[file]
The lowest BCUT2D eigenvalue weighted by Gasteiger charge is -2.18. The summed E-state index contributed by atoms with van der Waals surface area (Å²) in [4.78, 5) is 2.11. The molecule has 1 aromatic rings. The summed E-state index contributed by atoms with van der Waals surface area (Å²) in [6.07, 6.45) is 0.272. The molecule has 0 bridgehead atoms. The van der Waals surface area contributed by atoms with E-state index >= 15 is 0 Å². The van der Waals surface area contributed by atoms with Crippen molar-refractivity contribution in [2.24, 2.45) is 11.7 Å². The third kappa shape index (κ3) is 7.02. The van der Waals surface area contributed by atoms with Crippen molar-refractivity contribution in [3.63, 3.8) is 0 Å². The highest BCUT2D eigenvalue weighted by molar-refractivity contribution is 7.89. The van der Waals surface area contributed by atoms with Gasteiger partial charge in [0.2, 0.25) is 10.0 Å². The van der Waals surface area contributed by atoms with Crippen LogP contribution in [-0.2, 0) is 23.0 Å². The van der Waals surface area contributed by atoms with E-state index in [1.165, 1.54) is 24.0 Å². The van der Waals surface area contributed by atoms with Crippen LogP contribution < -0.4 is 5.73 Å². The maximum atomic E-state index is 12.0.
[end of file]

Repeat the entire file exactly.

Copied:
The lowest BCUT2D eigenvalue weighted by Gasteiger charge is -2.18. The summed E-state index contributed by atoms with van der Waals surface area (Å²) in [4.78, 5) is 2.11. The molecule has 1 aromatic rings. The summed E-state index contributed by atoms with van der Waals surface area (Å²) in [6.07, 6.45) is 0.272. The molecule has 0 bridgehead atoms. The van der Waals surface area contributed by atoms with E-state index >= 15 is 0 Å². The van der Waals surface area contributed by atoms with Crippen molar-refractivity contribution in [2.24, 2.45) is 11.7 Å². The third kappa shape index (κ3) is 7.02. The van der Waals surface area contributed by atoms with Crippen molar-refractivity contribution in [3.63, 3.8) is 0 Å². The highest BCUT2D eigenvalue weighted by molar-refractivity contribution is 7.89. The van der Waals surface area contributed by atoms with Gasteiger partial charge in [0.2, 0.25) is 10.0 Å². The van der Waals surface area contributed by atoms with Crippen LogP contribution in [-0.2, 0) is 23.0 Å². The van der Waals surface area contributed by atoms with E-state index in [1.165, 1.54) is 24.0 Å². The van der Waals surface area contributed by atoms with Crippen LogP contribution < -0.4 is 5.73 Å². The maximum atomic E-state index is 12.0.